Peru Photojournal, Part 2

I love ruins and lost civilisations…

Peru Photojournal, Part 2

…this has been one archaeological site that I’ve always wanted to visit since I was a teenager.

Peru Photojournal, Part 2

But after all the images I’ve seen in books and on TV, I half-expected to be a bit disappointed by the real deal.

Peru Photojournal, Part 2Peru Photojournal, Part 2Peru Photojournal, Part 2

I couldn’t have been more wrong…

Peru Photojournal, Part 2

The site was magnificent.

Peru Photojournal, Part 2

In between bursts of phototaking, I just stood silently, and stared…

Peru Photojournal, Part 2

and stared…

Peru Photojournal, Part 2

And a part of me wished…

Peru Photojournal, Part 2

it really really wished…

Peru Photojournal, Part 2

… that we’d had more than just the one day to spend there.

Peru Photojournal, Part 2

It’s the sort of place where you’d drink in the view silently, and then think to yourself  ‘okay. I can die now’.

Peru Photojournal, Part 2

Here I am, at the spiritual city of the Incas, built at an almost impossible spot. Placed atop a mountain… surrounded in all directions by valleys, rivers and even more mountains.

Peru Photojournal, Part 2

It’s a site that gives a sense of changelessness,

Peru Photojournal, Part 2

of inviolable peace…

Peru Photojournal, Part 2

…a location that I will never forget.

Cuzco

Peru Photojournal, Part 2

Cusco is a big city (with half a million people) high up in the sacred valley. It’s where most people fly in to get to Machu Picchu.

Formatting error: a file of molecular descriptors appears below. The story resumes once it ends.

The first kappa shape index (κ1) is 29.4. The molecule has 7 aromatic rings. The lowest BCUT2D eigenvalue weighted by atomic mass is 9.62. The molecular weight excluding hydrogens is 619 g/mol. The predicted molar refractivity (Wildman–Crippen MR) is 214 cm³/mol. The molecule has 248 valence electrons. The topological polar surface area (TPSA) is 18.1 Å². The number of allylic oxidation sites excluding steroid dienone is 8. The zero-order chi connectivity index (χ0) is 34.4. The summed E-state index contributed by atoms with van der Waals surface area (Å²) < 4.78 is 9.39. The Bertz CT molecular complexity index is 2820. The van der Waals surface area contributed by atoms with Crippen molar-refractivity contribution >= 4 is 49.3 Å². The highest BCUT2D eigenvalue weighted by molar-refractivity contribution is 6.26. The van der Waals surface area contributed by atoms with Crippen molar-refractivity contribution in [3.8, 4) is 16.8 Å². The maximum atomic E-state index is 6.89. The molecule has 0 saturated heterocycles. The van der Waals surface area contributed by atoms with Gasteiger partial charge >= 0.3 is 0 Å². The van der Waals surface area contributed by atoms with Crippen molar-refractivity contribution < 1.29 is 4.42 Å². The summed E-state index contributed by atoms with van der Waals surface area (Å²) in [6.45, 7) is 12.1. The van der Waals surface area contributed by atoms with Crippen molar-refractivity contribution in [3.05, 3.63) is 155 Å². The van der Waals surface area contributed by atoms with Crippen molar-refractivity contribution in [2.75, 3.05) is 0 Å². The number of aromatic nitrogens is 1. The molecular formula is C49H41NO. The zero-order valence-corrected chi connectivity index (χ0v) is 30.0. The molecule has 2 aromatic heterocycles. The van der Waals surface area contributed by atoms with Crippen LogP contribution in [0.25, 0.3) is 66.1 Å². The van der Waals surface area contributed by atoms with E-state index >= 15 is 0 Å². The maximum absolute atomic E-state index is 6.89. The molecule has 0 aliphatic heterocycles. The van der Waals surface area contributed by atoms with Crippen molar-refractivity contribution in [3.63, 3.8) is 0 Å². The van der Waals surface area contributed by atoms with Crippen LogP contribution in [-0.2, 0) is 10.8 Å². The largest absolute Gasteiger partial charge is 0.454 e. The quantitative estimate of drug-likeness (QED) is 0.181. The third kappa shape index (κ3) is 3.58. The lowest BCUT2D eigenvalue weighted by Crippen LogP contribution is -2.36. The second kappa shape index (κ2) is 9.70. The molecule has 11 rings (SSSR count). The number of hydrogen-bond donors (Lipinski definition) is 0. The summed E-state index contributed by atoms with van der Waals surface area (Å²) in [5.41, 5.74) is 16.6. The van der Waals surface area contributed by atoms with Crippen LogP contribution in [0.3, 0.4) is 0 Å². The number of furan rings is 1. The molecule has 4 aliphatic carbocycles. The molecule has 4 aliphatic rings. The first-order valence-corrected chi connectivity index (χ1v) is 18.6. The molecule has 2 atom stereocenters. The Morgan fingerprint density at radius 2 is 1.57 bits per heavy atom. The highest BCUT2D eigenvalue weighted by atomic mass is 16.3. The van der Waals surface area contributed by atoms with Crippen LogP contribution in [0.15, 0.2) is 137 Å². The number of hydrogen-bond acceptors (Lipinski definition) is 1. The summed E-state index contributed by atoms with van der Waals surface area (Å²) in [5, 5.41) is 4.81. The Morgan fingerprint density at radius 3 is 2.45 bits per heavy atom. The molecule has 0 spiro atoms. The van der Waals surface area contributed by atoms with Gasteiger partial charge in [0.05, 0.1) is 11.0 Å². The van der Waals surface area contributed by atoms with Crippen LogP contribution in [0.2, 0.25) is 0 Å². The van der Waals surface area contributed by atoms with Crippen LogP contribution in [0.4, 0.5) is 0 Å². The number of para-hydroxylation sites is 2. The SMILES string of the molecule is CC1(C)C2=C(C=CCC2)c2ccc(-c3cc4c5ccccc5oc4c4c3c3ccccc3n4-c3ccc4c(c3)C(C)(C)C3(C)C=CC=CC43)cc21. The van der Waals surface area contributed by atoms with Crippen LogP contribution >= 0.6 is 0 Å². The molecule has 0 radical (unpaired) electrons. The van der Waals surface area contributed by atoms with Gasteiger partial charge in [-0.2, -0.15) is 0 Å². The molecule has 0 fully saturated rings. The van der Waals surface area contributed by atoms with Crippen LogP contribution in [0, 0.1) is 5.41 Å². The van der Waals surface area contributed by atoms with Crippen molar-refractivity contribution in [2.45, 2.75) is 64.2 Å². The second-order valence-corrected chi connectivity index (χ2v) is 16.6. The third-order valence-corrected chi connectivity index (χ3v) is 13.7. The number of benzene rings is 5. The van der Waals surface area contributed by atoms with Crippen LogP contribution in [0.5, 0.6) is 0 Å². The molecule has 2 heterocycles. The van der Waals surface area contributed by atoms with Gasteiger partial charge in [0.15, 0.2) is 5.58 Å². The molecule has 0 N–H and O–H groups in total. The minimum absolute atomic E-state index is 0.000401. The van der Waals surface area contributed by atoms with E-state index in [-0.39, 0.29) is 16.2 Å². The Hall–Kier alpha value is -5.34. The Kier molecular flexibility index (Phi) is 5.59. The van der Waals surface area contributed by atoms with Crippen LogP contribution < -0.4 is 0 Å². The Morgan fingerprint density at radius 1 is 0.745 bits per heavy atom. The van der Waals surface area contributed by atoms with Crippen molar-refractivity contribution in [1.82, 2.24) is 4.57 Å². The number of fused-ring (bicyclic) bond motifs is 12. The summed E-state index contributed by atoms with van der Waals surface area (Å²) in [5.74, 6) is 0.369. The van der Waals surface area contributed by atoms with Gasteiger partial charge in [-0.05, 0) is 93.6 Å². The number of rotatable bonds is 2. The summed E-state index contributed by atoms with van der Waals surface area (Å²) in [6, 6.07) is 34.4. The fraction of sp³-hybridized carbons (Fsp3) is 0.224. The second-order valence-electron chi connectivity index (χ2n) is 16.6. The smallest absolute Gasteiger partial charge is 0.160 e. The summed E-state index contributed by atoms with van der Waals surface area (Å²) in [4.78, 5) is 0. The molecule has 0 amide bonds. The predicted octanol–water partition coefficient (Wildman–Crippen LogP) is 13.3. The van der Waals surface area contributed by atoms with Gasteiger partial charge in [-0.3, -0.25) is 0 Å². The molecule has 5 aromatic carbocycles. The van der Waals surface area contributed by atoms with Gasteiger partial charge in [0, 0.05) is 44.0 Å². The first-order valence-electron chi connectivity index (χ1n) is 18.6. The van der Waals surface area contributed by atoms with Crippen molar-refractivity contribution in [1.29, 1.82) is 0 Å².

Peru Photojournal, Part 2

Like many cities in Peru, most parts of Cusco looked a little bit unfinished.

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But its historical centre, where our hotel was, is very charming and European-looking.

Peru Photojournal, Part 2Breakfast at Hotel Libertador, Cuzco

Peru Photojournal, Part 2

It rained quite a bit when we were there, so we didn’t wander all that much.

Peru Photojournal, Part 2

However, a lot of doorways did beckon exploration…

Peru Photojournal, Part 2Peru Photojournal, Part 2

…and they always seemed lead into beautiful courtyards.

Peru Photojournal, Part 2

Being a bigger city, we had more interesting food here. Including lunch at a local cebicheria, complete with live music and indoor umbrellas.

Peru Photojournal, Part 2Peru Photojournal, Part 2

Unfortunately, this meal gave a few of us tummy troubles!

Peru Photojournal, Part 2

We also tried Peruvian Chinese fare, called ‘Chifa’ – which is a loose translation of 吃饭 chi fan (Chinese for ‘eat rice’).

Peru Photojournal, Part 2

Sadly, the cuisine has gone very tangential over the centuries and the flavours leant towards being too sweet for my palate. Only the hot and sour soup on the left was nice.

Peru Photojournal, Part 2

Still, I thought this was a very pretty town.

Peru Photojournal, Part 2Dinner at Chicha

Peru Photojournal, Part 2Taboule Cusqueo (quinoa salad) | Chaufa Andino de Quinua y Cuy (deep fried guinea pig w chifera sauce)
Pannacotta de lúcuma | Creme Brulée Mazamorrera (served over purple maize pudding)

One of the better meals we had was at Chicha por Gastón Acurio. I had deep fried guinea pig with Chinese-style fried ‘rice’ (but using quinoa). It was fragrant with wok hei (fire of the wok). I also enjoyed the desserts, lucuma is a less common fruit (called chiku ‘चीकू’ in Northern India) that I used to eat in Singapore.

Peru Photojournal, Part 2Tram on wheels in Cuzco

That’s the end of the Sacred Valley leg of Peru, I hope you enjoyed it. To have a sense of the other parts of Peru that we visited, take a look at Peru Photojournal, Part 1.

In the next travel instalment, I will be covering the widely contrasting landscapes in Chile!